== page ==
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Claims(7)
What is claimed is:
1. A semiconductor body, comprising:
a transistor having a gate channel region disposed between a source region and a drain region, such regions being disposed in the body and extending vertically beneath a surface of the body;
a pair of dielectric layers, each one thereof being disposed on a corresponding one of a pair of opposing surface portions of the gate channel region;
a pair of gate electrodes, each one thereof being disposed on a corresponding one of the pair of dielectric layers.
2. A semiconductor body, comprising:
a pair of transistors, each one thereof having:
a gate channel region disposed between a source region and a drain region, such regions being horizontally separated by a common region extending vertically beneath a surface of the body;
a plurality dielectric layers, each one thereof being disposed on opposing surface portions of each one of the pair of gate channel regions;
a plurality of gate electrode conductive regions, a first one thereof being disposed on a corresponding one of the plurality of dielectric layers.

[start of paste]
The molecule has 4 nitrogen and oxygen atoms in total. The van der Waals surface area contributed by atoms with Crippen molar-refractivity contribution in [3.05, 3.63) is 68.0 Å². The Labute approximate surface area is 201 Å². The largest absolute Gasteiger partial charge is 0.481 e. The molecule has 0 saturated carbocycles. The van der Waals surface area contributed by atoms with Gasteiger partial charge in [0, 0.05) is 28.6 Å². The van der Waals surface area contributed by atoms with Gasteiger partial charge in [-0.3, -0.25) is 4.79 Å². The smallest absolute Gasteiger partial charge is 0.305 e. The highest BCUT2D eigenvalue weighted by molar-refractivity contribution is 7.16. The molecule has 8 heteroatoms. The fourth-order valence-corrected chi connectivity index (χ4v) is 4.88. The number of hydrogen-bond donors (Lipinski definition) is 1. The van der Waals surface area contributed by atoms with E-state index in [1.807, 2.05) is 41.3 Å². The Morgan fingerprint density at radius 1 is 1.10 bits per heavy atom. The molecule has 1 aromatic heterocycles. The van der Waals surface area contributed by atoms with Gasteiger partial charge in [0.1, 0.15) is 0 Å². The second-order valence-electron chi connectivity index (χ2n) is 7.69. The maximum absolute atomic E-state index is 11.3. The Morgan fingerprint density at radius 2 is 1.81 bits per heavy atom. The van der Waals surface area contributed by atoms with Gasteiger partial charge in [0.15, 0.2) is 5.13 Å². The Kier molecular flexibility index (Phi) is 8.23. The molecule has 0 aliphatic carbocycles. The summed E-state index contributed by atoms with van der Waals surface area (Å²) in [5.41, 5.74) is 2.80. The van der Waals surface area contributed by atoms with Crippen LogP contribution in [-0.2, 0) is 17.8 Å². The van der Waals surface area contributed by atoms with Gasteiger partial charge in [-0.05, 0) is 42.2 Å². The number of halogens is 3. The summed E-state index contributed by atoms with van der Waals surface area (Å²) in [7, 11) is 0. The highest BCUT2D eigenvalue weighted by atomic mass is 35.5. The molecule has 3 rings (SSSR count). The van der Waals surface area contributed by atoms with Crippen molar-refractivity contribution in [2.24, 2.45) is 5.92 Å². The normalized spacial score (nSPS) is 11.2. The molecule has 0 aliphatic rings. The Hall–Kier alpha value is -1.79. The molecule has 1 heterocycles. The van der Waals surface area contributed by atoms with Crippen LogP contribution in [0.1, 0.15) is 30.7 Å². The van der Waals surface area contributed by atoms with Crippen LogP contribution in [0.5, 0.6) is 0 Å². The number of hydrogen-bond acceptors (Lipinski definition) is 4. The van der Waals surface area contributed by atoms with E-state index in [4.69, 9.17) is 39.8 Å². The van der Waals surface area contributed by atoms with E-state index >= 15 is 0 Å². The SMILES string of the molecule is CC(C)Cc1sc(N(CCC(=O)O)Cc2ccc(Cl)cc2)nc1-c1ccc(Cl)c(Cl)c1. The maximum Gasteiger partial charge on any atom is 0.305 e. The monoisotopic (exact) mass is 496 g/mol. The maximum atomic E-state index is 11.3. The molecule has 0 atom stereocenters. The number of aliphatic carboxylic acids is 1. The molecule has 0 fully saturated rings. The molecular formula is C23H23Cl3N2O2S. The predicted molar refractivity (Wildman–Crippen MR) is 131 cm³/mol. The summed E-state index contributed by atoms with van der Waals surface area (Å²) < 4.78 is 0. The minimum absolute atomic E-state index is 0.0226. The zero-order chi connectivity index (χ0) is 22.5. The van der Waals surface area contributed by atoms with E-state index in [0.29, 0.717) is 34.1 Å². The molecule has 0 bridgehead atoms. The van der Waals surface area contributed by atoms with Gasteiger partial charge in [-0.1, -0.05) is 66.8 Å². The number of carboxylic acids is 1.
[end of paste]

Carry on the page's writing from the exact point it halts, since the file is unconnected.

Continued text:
3. The semiconductor body recited in claim 2 wherein one of the plurality of gate conductor regions is disposed in the common region and provides a common gate conductor region for the pair of transistors.
4. A semiconductor body, comprising:
a pair of transistors, each one thereof having:
a gate channel region disposed between a source region and a drain region, such regions being horizontally separated by a common region extending vertically beneath a surface of the body;
a plurality dielectric layers, each one thereof being disposed on opposing surface portions of each one of the pair of gate channel regions;